But wait!

Edward Cullen Twilight Edward is not your average, coffin-dwelling Stoker variety of vampire, nor the murderous, blood-sucking kind that most other authors choose to write about. No, Edward Cullen is a “vegetarian,” live-among-humans, sparkle-in-the-sunlight-instead-of-exploding kind of vampire. In other words, he’s a pussy vampire. He is not cool, not desirable; he just happens to be really, really pale.

Which makes sense, since he’s undead, but since when are dark circles and pasty features (and, in Robert Pattinson’s case, disheveled, dirty-looking hair) a turn on?

It’s probably a poor decision to get involved with any sort of vampire if you’re not also of the vampire breed. But to get all swoony over a wimpy, angsty vampire who only wants you for the stuff coursing through your veins? No. Please refrain.

Edward is also creepy. We don’t care if you don’t eat or sleep – if you creep in through our bedroom windows at night to watch US sleep when we barely know you (or, even if we do know you, for that matter), that does not spell true love.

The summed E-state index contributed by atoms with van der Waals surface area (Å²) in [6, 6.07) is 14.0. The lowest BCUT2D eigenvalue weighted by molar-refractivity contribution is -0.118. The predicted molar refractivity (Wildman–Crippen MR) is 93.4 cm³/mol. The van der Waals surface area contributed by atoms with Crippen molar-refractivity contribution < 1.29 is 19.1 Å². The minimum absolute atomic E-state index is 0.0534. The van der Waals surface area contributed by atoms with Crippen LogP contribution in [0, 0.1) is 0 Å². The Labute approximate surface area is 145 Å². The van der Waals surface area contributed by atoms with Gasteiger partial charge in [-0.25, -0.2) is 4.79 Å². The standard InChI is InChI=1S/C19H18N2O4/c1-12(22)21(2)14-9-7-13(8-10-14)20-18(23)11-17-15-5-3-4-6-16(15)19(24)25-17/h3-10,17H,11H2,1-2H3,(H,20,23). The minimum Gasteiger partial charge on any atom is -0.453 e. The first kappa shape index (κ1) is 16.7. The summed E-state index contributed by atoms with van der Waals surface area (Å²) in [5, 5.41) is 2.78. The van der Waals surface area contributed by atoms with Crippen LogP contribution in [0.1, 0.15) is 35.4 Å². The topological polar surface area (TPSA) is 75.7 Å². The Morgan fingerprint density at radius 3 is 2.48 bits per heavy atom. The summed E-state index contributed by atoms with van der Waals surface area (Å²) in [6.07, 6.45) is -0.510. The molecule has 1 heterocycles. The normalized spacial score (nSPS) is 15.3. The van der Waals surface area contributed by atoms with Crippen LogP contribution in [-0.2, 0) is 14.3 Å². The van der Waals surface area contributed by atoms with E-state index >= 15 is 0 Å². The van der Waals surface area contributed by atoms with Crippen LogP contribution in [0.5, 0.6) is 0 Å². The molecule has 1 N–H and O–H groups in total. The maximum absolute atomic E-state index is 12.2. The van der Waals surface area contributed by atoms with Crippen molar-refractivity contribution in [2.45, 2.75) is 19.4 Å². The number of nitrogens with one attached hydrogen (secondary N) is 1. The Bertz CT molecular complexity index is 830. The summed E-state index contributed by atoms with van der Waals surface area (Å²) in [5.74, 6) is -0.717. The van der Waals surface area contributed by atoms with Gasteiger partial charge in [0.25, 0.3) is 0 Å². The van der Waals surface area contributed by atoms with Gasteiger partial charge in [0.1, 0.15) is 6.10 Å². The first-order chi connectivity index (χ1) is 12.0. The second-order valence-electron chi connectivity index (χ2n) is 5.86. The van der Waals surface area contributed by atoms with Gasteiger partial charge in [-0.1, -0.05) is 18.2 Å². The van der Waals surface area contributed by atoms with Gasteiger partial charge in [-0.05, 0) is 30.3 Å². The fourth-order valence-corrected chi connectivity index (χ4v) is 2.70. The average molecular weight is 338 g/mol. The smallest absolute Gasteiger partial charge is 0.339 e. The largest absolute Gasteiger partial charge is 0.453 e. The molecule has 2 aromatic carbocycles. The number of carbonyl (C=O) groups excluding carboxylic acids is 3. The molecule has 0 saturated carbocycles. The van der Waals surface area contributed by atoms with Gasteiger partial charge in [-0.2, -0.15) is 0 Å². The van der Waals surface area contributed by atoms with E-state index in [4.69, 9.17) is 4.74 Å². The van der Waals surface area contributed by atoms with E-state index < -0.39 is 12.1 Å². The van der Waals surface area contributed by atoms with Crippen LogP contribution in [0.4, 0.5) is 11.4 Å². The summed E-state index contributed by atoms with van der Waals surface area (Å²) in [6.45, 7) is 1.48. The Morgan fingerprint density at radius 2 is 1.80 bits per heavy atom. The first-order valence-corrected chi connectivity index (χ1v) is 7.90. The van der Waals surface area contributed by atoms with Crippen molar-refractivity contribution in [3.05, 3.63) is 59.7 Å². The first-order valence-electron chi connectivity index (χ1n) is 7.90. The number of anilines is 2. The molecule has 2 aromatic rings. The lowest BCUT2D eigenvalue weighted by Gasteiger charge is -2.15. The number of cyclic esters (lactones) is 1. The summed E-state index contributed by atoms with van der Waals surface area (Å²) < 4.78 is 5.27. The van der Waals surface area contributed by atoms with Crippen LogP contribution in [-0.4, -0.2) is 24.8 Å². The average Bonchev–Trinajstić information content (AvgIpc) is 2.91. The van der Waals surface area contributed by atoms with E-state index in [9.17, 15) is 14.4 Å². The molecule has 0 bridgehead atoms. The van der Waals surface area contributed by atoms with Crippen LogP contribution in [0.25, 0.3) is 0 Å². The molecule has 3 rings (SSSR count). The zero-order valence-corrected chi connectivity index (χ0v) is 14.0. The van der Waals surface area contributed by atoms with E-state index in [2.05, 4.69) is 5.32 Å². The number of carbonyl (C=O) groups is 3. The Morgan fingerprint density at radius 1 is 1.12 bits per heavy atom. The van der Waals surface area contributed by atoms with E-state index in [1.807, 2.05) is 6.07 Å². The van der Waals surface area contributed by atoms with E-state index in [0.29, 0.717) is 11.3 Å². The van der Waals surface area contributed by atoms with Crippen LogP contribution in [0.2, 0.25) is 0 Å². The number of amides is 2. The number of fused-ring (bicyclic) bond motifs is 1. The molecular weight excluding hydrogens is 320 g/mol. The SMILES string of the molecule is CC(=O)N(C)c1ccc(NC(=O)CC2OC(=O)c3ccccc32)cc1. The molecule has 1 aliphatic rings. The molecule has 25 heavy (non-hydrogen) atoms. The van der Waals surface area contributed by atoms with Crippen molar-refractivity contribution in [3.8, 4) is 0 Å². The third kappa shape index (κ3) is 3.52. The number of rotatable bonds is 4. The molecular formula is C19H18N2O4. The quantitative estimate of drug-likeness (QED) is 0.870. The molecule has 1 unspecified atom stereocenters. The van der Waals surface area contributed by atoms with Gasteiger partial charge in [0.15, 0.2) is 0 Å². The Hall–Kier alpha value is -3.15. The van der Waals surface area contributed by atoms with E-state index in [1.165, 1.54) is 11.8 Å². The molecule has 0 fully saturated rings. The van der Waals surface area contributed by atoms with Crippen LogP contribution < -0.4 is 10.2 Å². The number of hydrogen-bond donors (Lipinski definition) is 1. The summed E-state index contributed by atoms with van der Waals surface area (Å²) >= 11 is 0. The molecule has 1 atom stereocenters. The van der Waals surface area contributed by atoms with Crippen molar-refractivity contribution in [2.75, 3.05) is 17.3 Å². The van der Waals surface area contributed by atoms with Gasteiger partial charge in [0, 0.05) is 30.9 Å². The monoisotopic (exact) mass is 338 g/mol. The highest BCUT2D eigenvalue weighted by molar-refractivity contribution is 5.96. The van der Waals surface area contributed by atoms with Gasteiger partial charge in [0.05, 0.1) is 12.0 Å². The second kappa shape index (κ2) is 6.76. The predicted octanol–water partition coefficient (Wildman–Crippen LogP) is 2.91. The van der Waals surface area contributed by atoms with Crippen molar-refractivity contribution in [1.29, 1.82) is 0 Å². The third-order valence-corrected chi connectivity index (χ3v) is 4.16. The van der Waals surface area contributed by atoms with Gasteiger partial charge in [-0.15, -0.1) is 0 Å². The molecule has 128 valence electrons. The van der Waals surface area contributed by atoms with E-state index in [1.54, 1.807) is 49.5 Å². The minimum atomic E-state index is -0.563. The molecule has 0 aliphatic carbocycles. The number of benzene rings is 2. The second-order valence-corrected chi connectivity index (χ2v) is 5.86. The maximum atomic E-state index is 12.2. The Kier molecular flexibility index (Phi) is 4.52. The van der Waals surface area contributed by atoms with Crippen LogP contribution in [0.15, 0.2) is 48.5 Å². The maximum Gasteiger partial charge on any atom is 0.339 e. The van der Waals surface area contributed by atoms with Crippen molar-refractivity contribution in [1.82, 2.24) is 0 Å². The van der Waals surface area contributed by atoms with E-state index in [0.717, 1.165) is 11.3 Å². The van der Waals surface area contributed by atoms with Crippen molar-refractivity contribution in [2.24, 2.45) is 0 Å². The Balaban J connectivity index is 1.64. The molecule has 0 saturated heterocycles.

That spells restraining order. Perhaps psychiatric help.

It’s certainly not something we would condone, let alone find romantic. And how about that time Edward followed Bella to Port Angeles? Sure, he ended up saving her from potential rapists, but should that really excuse the fact that he was clearly stalking her? At night? Our answer: no.